David Leroy, the Principal Race Officer, was out on the Western Course, running the racing for Divisions Zero and One. 'Well that was a little bit tricky. Patience was certainly a virtue you needed today. Division One got the best of the day, but we still managed two races for Division Zero and any day a race gets done, is a good one! That new TP52, Calm 2, was decidedly quick in the light and 38 Degrees South also had a cracker of a day. We set a four-leg race of 1.6nm and Divisions Zero’s second race was set at 1.7nm, but quickly cut down to 1.2nm as it lightened off. We set it at 110 degrees for race one and Div1 got that for first lap and then 130 degrees. We got Div0 off for their second race at 140. All in all, a pleasant day on the water, but for sure a little more breeze would have been good.'


Rowan Simpson, Sydney 38 Class stalwart, usually sails with the Doyen of Victorian yachting, Lou Abrahams. Today he was on John Chatham’s 38 Degrees South. 'I think it was a good day for the class and all of the Sydney 38s sailed well to be in the top ten. The guys on board 38 Degrees South were fired up, as we had spent an hour before racing to tune the rig for the conditions. As a result, we had good speed, which gave us clear air and the ability go where we wanted, pick the shifts and use them to our advantage. The result was a really good race', said Rowan.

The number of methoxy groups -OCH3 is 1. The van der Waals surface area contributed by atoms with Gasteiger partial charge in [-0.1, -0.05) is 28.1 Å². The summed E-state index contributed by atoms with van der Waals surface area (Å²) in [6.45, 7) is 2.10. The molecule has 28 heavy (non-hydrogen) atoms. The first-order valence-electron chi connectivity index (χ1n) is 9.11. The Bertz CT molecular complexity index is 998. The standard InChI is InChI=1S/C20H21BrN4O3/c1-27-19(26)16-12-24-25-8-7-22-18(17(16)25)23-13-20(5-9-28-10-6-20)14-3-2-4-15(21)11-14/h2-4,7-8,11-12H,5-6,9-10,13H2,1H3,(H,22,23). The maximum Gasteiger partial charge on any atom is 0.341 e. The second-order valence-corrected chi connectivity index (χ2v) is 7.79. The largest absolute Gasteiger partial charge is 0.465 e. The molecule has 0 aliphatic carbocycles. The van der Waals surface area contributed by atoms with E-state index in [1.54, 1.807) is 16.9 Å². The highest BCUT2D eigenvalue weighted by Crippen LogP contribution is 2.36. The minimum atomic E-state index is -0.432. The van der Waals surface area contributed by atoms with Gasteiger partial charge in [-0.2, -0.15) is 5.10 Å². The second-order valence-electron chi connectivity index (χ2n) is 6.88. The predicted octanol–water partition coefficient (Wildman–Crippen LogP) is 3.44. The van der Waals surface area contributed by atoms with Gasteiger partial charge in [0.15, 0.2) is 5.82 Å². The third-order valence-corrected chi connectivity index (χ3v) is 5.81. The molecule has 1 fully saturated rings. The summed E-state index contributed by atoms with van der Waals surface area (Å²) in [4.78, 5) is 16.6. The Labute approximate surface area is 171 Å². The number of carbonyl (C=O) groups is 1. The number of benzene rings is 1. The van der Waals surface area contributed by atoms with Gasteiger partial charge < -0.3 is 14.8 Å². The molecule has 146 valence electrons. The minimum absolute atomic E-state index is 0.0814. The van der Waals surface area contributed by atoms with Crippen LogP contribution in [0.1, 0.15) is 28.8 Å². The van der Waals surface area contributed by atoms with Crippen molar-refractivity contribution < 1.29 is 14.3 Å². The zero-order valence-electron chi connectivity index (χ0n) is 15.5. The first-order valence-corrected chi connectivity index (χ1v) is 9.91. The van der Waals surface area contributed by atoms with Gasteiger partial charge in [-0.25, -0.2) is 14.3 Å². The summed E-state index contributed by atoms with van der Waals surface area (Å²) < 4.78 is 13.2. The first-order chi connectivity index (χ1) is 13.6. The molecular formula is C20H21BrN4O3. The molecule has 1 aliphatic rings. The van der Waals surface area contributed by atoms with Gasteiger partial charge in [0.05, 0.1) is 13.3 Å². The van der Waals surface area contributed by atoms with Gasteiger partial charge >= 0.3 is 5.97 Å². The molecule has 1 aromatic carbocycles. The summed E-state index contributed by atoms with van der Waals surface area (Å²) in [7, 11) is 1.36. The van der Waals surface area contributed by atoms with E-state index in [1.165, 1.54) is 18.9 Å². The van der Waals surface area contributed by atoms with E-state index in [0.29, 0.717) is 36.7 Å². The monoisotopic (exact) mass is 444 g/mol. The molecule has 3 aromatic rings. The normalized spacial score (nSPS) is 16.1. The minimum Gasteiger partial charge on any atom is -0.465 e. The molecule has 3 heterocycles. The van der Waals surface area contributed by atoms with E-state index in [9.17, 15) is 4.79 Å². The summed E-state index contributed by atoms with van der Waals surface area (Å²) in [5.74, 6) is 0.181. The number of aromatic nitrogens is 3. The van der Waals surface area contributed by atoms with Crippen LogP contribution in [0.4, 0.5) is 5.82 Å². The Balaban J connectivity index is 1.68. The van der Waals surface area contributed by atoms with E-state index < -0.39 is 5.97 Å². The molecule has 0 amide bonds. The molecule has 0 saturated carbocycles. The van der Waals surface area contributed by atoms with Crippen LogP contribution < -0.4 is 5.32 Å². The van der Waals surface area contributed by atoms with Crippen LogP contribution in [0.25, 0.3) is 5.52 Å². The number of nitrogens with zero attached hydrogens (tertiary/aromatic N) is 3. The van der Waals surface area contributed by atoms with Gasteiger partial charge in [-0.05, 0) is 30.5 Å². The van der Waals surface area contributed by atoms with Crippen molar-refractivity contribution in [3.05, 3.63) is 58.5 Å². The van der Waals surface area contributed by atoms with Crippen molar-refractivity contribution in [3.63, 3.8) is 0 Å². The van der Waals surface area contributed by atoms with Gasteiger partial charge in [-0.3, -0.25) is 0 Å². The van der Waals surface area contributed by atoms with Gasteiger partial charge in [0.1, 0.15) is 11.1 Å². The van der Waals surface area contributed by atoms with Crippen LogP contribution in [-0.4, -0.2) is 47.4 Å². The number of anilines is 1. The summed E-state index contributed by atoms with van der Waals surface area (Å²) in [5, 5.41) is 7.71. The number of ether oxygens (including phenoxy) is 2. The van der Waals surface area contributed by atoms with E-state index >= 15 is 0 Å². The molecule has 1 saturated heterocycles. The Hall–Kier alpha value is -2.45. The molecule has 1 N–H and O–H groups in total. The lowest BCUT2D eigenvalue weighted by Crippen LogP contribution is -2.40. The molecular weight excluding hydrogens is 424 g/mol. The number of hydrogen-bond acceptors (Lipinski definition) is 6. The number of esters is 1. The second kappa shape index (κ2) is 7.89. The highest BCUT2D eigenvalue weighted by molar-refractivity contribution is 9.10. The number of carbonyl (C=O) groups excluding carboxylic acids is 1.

John Chatham added, 'Pretty happy about winning IRC, AMS and PHS on the one day. Fantastic sailing conditions and we had such close competition, especially with Audacious, who were all over us. We had to work hard in the fickle conditions and learned a bit from Rowan, too. Thanks to the race organisers for a wonderful day and apologies to Bombora, whom we had to duck very quickly at one point.'

As mentioned, 38 Degrees South had a clean sweep of Division One. Ikon also had a sweep, taking second in all three categories and being the best placed Beneteau on the day, also won the Sundance Marine prize of a bottle of premium French liquor. And just to keep the theme going, Audacious picked up a trio of third places.


Division Zero had hoped to get three races in for the day, but settled on two. Accolades were reasonably evenly spread, with Scarlet Runner, Calm, Calm 2, Goldfinger and XLR8 all seeing certain parts of the podium on the day. Jason Van Der Slot of the Calm Sailing Team said, 'Had a good day and great to get the first real race in. Learned a lot from the day, especially that Calm 2 likes to be completely flat and is so different to the other boats. There is not so much of an Achilles heel with this latest generation of TP52 and being a little too sticky in the very light conditions. Have to also say that it is also wonderful to see the John ‘Willow’ Williams and Graeme ‘GA’ Ainley combination back out fighting on Calm. We’re all happy and enjoying the evolution. Great stuff!'


Rob Date on the tiller of his Scarlet Runner. © Teri Dodds  http://www.teridodds.com
Rob Date on the tiller of his Scarlet Runner. © Teri Dodds